Now, for things to keep your kitchen (and you) clean! You will need a large bucket or pail, a sponge roller or rag mop, a dishpan, at least five heavy-duty dishrags, at least five hand towels, three or more tea towels, a bottle of concentrated liquid dish soap, a box or bottle of dishwasher powder or liquid (if you are lucky enough to have a dishwasher), a dish mop, a box of Brillo or Chore Boy pads (steel and copper wool), four or more heavy-duty kitchen sponges, a container of scratch-free cleaning powder (such as Comet or Bon Ami), a bottle of kitchen degreaser (such as Orange Glo), a bottle of disinfectant cleaner spray (such as Clorox Disinfectant), a gallon of chlorine bleach, a can of Lysol (or similar product) disinfectant spray, a bottle of streak-free glass cleaner (such as Windex), two large rolls of paper towel (I usually keep one roll of heavy-duty, and one of regular strength), and a bit of moxie!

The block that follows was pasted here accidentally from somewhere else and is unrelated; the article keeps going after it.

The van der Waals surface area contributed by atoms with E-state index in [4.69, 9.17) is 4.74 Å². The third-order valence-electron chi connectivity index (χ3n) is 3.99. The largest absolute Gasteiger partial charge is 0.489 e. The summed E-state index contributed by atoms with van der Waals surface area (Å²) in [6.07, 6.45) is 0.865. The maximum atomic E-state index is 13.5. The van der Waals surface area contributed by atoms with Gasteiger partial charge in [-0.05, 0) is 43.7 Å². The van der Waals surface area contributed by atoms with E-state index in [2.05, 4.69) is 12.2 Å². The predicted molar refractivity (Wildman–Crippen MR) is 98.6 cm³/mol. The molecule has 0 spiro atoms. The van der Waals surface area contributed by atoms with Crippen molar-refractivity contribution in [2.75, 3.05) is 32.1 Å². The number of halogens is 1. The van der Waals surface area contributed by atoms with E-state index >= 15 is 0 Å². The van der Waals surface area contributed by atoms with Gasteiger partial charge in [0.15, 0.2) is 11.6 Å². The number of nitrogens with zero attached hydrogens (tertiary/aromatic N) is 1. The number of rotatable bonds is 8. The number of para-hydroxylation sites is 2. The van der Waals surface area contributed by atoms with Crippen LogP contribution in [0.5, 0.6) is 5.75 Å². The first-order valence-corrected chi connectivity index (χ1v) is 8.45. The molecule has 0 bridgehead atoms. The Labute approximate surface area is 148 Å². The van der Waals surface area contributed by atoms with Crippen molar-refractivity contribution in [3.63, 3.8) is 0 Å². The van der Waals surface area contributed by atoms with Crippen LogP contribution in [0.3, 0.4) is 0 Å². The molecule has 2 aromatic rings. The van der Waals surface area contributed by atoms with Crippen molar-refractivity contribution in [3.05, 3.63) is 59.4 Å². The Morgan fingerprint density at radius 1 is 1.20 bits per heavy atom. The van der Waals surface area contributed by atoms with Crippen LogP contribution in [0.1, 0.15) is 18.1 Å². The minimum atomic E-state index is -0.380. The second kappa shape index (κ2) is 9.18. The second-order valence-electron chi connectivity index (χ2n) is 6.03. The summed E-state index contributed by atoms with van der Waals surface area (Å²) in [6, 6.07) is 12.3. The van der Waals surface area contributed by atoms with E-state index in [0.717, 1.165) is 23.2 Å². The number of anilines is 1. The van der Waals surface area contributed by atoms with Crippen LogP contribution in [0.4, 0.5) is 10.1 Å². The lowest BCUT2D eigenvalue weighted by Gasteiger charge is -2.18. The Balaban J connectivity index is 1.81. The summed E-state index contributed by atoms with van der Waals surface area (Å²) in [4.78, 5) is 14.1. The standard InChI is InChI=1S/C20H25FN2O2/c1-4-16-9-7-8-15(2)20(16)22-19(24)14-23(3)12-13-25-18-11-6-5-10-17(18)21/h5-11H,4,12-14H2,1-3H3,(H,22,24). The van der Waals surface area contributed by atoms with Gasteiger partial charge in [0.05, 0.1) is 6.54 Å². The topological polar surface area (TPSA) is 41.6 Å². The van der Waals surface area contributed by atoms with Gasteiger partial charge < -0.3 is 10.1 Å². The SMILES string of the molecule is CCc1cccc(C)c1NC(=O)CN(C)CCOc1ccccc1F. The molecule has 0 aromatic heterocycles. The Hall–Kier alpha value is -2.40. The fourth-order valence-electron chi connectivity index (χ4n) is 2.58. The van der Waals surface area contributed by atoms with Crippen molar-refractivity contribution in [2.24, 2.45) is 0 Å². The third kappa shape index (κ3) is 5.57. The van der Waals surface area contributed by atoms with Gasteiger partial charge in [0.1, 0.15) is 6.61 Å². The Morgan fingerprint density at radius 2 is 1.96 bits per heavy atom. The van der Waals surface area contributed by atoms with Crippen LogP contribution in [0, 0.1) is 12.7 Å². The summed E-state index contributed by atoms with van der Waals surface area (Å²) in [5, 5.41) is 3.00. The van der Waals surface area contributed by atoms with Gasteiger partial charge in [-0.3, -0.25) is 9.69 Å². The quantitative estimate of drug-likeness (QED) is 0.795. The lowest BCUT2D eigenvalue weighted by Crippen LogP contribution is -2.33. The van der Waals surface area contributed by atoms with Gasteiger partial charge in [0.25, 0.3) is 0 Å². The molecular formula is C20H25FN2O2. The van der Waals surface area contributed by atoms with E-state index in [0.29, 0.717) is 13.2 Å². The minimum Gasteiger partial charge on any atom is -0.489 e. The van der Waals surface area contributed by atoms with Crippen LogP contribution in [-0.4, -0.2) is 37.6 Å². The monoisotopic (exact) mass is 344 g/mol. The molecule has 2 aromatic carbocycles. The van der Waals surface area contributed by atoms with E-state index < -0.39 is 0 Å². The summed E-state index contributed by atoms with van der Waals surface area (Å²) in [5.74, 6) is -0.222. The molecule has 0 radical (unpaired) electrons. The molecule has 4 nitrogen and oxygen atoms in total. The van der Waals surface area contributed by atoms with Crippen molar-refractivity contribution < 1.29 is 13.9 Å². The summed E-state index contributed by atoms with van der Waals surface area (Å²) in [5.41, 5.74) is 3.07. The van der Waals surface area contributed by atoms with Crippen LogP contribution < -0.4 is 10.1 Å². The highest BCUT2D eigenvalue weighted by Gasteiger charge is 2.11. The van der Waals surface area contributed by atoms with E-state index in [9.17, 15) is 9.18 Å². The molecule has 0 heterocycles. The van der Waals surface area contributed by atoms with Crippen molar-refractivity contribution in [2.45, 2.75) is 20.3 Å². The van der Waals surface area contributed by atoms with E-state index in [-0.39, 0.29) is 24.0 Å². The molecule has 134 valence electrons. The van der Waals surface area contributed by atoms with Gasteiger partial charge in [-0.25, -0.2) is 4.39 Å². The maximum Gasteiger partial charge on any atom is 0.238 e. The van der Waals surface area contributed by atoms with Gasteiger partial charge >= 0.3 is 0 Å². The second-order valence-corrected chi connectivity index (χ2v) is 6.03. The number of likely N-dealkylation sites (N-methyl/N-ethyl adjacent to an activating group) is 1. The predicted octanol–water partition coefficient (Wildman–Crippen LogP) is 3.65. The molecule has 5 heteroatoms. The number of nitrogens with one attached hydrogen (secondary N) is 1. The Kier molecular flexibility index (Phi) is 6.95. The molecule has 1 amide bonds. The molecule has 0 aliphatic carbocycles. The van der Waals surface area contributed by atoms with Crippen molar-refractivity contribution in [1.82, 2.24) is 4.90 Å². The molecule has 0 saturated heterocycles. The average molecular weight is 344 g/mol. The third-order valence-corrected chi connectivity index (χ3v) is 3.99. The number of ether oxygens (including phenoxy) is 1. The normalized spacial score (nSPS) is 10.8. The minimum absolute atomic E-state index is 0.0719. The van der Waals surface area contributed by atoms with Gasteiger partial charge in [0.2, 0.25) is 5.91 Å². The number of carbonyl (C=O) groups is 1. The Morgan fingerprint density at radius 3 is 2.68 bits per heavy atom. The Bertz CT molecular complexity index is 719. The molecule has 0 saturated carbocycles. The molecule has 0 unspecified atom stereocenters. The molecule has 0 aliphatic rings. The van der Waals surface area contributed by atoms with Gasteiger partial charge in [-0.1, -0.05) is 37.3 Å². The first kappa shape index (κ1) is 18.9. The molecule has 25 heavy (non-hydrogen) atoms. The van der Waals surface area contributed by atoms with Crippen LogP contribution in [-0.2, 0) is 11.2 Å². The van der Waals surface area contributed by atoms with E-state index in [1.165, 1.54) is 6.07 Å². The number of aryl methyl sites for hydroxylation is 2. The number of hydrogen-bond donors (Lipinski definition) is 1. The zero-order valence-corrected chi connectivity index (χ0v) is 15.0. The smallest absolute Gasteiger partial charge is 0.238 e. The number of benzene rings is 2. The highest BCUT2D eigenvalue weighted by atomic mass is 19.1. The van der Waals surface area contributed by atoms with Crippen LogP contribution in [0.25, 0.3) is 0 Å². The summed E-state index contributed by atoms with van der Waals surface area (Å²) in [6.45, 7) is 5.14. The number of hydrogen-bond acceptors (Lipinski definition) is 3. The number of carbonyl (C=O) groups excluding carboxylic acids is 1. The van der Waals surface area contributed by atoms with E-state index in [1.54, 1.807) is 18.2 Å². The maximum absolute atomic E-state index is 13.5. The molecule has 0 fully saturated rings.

Last but not least, you will need a comfortable dining table and chairs. There are many places to buy these things new and relatively inexpensively, such as IKEA. You may also want to look for a vintage set, by way of your local classified ads, or at the local thrift store. You will want a table cloth, with which to cover your dining space. Choose one of the correct size and shape, to fit your table. You should also have at least two sets of place mats, two for each person in your household. These are easy to toss into the washing machine if they become soiled, and better than having to wash your tablecloth after each meal. Lastly, you will need at least two sets of cloth napkins-- enough to have two for each person who'll be seated. These are much more economical and earth-friendly, than using paper throwaways!

There! Now you have everything you'll be needing, to get your kitchen in working order! In my next blog entry, I will be discussing how to properly stock your pantry, refrigerator, and deep freeze. I think we've done enough, for now! Let's have a sit-down, and enjoy a nice cup of tea....

Next entry, we will be plotting pantries, filling fridges, and freezing foods! Keep checking back, dear readers!